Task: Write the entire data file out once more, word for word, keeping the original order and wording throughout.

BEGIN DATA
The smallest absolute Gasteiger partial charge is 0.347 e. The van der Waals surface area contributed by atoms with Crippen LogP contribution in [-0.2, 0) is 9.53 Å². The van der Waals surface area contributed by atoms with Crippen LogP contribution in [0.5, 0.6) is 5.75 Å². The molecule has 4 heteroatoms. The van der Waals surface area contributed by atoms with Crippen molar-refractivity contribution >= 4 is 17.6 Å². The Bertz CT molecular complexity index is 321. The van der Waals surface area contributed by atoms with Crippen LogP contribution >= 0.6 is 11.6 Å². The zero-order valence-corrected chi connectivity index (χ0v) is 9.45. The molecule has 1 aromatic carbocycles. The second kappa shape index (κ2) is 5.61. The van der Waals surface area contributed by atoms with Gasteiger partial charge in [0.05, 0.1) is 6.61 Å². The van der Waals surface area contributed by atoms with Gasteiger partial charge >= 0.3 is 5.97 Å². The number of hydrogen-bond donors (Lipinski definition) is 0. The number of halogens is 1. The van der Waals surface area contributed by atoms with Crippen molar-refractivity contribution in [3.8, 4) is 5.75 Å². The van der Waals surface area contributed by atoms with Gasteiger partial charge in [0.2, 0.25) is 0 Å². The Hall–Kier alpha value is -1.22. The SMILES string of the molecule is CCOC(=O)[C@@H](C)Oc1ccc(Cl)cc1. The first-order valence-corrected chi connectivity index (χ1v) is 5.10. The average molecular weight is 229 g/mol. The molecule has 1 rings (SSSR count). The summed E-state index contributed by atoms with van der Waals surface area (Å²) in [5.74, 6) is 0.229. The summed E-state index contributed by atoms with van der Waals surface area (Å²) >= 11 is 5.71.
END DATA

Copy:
The smallest absolute Gasteiger partial charge is 0.347 e. The van der Waals surface area contributed by atoms with Crippen LogP contribution in [-0.2, 0) is 9.53 Å². The van der Waals surface area contributed by atoms with Crippen LogP contribution in [0.5, 0.6) is 5.75 Å². The molecule has 4 heteroatoms. The van der Waals surface area contributed by atoms with Crippen molar-refractivity contribution >= 4 is 17.6 Å². The Bertz CT molecular complexity index is 321. The van der Waals surface area contributed by atoms with Crippen LogP contribution >= 0.6 is 11.6 Å². The zero-order valence-corrected chi connectivity index (χ0v) is 9.45. The molecule has 1 aromatic carbocycles. The second kappa shape index (κ2) is 5.61. The van der Waals surface area contributed by atoms with Gasteiger partial charge in [0.05, 0.1) is 6.61 Å². The van der Waals surface area contributed by atoms with Gasteiger partial charge >= 0.3 is 5.97 Å². The number of hydrogen-bond donors (Lipinski definition) is 0. The number of halogens is 1. The van der Waals surface area contributed by atoms with Crippen molar-refractivity contribution in [3.8, 4) is 5.75 Å². The van der Waals surface area contributed by atoms with Gasteiger partial charge in [0.2, 0.25) is 0 Å². The Hall–Kier alpha value is -1.22. The SMILES string of the molecule is CCOC(=O)[C@@H](C)Oc1ccc(Cl)cc1. The first-order valence-corrected chi connectivity index (χ1v) is 5.10. The average molecular weight is 229 g/mol. The molecule has 1 rings (SSSR count). The summed E-state index contributed by atoms with van der Waals surface area (Å²) in [5.74, 6) is 0.229. The summed E-state index contributed by atoms with van der Waals surface area (Å²) >= 11 is 5.71.